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Remembering Eritrea's Great Friend, Dr. Samuel Mahaffy (Wedi Sen'Afe)

Dr. Samuel Mahaffy, RIP 

Remembering Eritrea's Great Friend, Dr. Samuel Mahaffy ወዲሰንዓፈ (Wedi Sen'Afe) On the Occassion of 66th Birthday

By Durdaana Rinderknecht Mahaffy

[Today is Dr. Samuel Mahaffy's birthday. He would have been 66. A global citizen from birth, Samuel was born on August 21, 1952, in Asmara Eritrea, to Francis and Arlena Mahaffy. He spent the first 14 years of his life in his beloved Eritrea, climbing mountains, learning to cook Eritrean food, and discovering his love of language by immersing himself in Tigrinya, Saho, Latin, and Italian. Samuel Mahaffy surrendered to grace on July 7, 2016 in Renton, Washington, after a fourteen-year journey with advanced cancer. To commemorate the birthday of this great friend of Eritrea, we republish an article written by his wife Renee for EriHarmony magazine, Festival 2018 special edition.]

Sitting in the tent at the 2017 Seattle Eritrean Festival with my children and extended Mahaffy family, I felt the warmth and love the Eritrean community held for Samuel Mahaffy. I wished he could have attended and returned their embrace. One woman said that Samuel had inspired her with hope. She had become resigned to the negative perception and world coverage of Eritrea. However, Samuel was insistent that we could change the narrative in the world. Samuel believed that speaking and writing the Eritrean story from a non-Western perspective was greatly needed. This woman now believed, too, that the dominant story could be changed and we all needed to be part of that.

Samuel always inspired hope. He always embraced each person's individual and collective story. He was endlessly kind and gracious. He truly loved his Eritrean brothers and sisters and was deeply happy pursuing projects and activities in the broader Eritrean community.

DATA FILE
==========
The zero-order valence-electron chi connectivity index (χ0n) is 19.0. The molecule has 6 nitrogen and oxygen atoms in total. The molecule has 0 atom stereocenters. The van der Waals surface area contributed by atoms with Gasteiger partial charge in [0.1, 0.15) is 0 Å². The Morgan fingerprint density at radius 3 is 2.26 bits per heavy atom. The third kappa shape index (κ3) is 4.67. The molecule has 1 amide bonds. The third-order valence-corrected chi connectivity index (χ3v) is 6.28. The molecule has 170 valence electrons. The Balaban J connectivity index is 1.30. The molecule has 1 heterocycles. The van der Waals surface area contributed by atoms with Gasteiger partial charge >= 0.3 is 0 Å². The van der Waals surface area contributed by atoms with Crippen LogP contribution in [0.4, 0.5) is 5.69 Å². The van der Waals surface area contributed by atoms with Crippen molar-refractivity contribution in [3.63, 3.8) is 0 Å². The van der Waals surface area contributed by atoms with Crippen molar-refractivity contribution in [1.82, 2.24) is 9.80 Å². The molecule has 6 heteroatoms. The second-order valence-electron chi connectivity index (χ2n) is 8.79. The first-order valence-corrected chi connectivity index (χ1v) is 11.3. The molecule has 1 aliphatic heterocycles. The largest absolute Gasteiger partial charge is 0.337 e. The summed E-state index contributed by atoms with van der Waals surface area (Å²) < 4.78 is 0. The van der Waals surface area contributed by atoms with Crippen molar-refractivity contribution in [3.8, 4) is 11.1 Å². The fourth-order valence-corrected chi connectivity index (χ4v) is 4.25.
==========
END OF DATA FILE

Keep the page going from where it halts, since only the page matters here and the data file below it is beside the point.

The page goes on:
Upon reflection, this work really became more focused and more involved in the last ten to fifteen years. This overlays the time period he was also having significant health challenges. He was diagnosed with stage IV prostrate cancer in 2002. He established Salaam Urban Village Association shortly after that with Amanuel Yohannes to work directly with the diaspora community in Seattle. They worked tirelessly on grants to support Eritrean students in after school studies, to give them access to computers for their school work, and to have Eritrean youth gather stories from the elders to publish. Over the years, we attended the annual celebrations of Eritrean independence, gatherings at the Eritrean community center in South Seattle, and the International Women of Eritrean celebrations and fund raisers.

Samuel was also involved with the YPFDJ Eritrean youth group in both Oakland and Washington, D.C. He wrote business plans and non-profit applications for community members. He assisted in finding funding for one city's Eritrean cultural center and offered his skills in writing and business to anyone that would further individual and Eritrean community goals and dreams.

Samuel loved to cook zigeni, make taita/injera, and share this cultural food with his friends. He taught all of his children to make these dishes. He published a cookbook of Eritrean cooking that brought together making injera with Abrehet in their home in Senafe and making it now with his children. When pouring the batter from his bent aluminum can, as it would close the hole in the middle he would say, "all is right with the world."

Samuel always held the possibility of peace between the Eritreans and Ethiopians. He believed that the experience of "Eating from a Common Dish" could be extended as a basis for peace everywhere. He was tireless on correcting the misinformation about Eritrea. I remember he found inaccurate statistics on the World Health Organization website and he contacted them with an insistence that they change it to accurately reflect Eritrea.

When Samuel was diagnosed with Stage IV cancer he always said that God still had work for him to do on this earth. Upon reflection, I believe this work was tied to his beginnings of life in Eritrea. It was a full circle of his love for his homeland where he was born and raised in Senafe and the last years when he fully embraced his love for Eritrea and worked tirelessly to change the narrative of Eritrea on the world stage. Samuel as Wedi Senafe, as linguist, as community activist, as gracious and self-effacing servant all combined to bring him great joy and fulfillment when he was eating injera, drinking suwa (the traditional Eritrean beer), and being with his fellow Eritreans.

As his dying wish, his cremated remains would be buried in Senafe. His entire family and siblings would travel to Eritrea in December to fulfil his last wish.

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